The St Lawrence Seaway is a magnificent engineering accomplishment that opens the furthest ports of the Great Lakes to the Atlantic Ocean and thence to the rest of the world. At 2,340 mi/3,700 km, it reaches right into the heart of North America.
Technically, the St Lawrence Seaway refers to the waterway from Montreal PQ to Port Colbourne ON at the east end of Lake Erie. However, sailors see its tracks on every lake as we chart our courses and with the sighting of every great cargo ship slipping past.The Montreal to Lake Ontario section has 7 locks, the Welland Canal has 8 and Sault Sainte Marie has 4.
The St Lawrence Seaway we see today is the result of 50 years of discussions, negotiations and planning between Canada and the United States. But, for some 400 years prior, it was a dream that stretches back to Jacques Cartier in the very early days of the 1600's. Over the centuries, canals were dug in various places (Lachine in the early 1700's and Welland in 1803) but there was no coordinated effort. As both countries expanded westward, the economic usefulness and need for a passage to Lake Superior continued to grow.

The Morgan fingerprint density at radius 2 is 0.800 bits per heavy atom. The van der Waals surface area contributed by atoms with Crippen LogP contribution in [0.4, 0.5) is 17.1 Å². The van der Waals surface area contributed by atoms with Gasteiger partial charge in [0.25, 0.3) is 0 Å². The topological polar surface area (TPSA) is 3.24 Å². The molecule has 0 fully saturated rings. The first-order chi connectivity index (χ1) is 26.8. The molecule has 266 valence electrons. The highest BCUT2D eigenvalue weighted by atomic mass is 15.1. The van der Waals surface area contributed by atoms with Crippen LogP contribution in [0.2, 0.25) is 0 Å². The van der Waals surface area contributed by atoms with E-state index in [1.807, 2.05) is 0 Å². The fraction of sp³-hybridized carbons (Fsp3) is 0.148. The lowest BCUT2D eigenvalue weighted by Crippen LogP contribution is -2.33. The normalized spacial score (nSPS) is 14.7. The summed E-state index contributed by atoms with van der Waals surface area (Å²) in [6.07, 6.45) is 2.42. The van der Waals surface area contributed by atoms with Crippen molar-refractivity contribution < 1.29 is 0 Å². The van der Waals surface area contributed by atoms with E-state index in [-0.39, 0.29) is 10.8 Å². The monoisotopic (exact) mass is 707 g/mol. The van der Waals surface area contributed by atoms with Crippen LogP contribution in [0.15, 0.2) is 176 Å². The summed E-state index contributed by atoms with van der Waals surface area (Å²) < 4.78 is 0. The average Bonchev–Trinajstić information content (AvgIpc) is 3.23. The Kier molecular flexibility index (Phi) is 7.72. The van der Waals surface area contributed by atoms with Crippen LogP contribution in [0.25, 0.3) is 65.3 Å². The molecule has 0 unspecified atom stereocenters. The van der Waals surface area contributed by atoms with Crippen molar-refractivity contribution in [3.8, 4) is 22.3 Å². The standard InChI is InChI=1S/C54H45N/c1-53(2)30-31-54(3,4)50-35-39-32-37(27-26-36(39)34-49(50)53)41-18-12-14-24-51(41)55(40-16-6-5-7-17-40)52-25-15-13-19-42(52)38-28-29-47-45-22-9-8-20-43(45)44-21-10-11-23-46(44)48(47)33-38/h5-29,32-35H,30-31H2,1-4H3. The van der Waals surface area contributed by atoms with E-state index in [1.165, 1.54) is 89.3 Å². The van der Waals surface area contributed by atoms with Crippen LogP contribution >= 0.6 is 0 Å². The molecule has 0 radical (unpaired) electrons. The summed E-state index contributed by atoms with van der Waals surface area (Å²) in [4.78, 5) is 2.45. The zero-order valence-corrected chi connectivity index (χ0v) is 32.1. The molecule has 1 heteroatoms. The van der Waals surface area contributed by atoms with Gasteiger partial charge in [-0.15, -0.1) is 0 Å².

In 1895, the Canadian and U.S. Governments established a commission to study the feasibility of a joint waterway. In 1909, the International Joint Commission was established. Studies and negotiations continued until the early 1950's when the first shovel went into the ground in 1954. In June 1959, the St Lawrence Seaway was officially opened.
For Great Lakes sailors, the locks that matter are the ones in the Welland Canal and the Soo locks at Sault Sainte Marie.
These two sets of locks open up the entire Great Lakes to an adventurous sailor. Journey through these and prepare for another level of sailing pleasure, exploration and discovery.
Click here to visit the St Lawrence Seaway official website.
Click here to see a map of ships transiting the Seaway.
Click here for Welland Canal
Click here for Soo Locks
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